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What’s Eating You? Keeping a Food Journal: May 16, 2012

Amy Sweat battled the bulge for years. At her lowest point she tipped the scales at 240 pounds. Diet after diet only deflated her self-image.

“I’ve tried Atkins, I’ve tried Weight Watchers, I’ve tried just eating no carbs, I’ve tried a lot of different things and it just hit me on day, I just want to be healthy.”

That led Amy to sign up with a dietician. Julie Stacey works for Lee Health Solutions.

“I usually ask them about their work schedule. When do they wake up? When do they go to bed? How often do they eat? Do they skip meals?”

Then she hands them a book, a food journal, which will become their daily diary all things eating.

“They’re going to write down the foods hey eat, they might write down their calories, they might write down what they were feeling at that time. It’s really eye opening for them and they’re able to learn a lot from it,” says Stacey.

“I’m a huge stress eater. My life is full of stress, I think everybody’s is. Fast food for lunch, it always had to be something really quick,” says Sweat.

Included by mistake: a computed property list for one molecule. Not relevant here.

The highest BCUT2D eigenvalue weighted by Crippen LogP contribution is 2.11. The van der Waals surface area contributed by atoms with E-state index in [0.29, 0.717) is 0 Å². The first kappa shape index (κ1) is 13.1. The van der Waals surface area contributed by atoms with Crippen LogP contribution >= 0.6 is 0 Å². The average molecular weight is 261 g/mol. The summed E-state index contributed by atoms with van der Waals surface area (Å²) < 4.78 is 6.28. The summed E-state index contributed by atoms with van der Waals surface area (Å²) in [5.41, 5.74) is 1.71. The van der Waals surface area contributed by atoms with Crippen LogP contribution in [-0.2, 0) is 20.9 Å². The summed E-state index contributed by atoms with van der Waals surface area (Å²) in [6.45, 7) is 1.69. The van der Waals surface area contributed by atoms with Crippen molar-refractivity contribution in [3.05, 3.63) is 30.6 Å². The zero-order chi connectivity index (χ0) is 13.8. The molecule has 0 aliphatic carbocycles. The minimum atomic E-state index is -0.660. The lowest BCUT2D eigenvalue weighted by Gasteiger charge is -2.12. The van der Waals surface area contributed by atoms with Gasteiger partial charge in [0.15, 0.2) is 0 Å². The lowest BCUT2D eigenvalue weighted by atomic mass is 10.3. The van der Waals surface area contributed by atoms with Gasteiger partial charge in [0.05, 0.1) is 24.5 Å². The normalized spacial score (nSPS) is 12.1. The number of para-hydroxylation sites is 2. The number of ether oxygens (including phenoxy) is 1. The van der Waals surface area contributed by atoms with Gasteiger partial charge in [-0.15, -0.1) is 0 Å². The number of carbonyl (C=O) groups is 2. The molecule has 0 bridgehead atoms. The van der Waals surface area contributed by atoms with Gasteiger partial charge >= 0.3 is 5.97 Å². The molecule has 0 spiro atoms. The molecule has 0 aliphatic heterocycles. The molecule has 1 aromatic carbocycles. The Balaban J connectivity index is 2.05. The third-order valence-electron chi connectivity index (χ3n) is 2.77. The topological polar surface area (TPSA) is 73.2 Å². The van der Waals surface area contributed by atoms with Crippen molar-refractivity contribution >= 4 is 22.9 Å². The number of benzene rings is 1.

Instead of a ‘how to’ book, the food journal was a ‘what not to do’ guide. Seeing bad habits in written form creates an opportunity to chart a new direction.

“I always try to set goals with my clients. One is always regarding diet maybe it’s drinking more water eating more fruit or eating more vegetables. But the other part is that I also set an exercise goal with them,” says Stacey.

Amy learned to read food labels and choose healthy foods. Combined with regular exercise, she lost 60 pounds.

“I have no clothes that fit in my closet right now. It’s crazy,” says Sweat.

Her food journal replacing diet books as a personal record of success.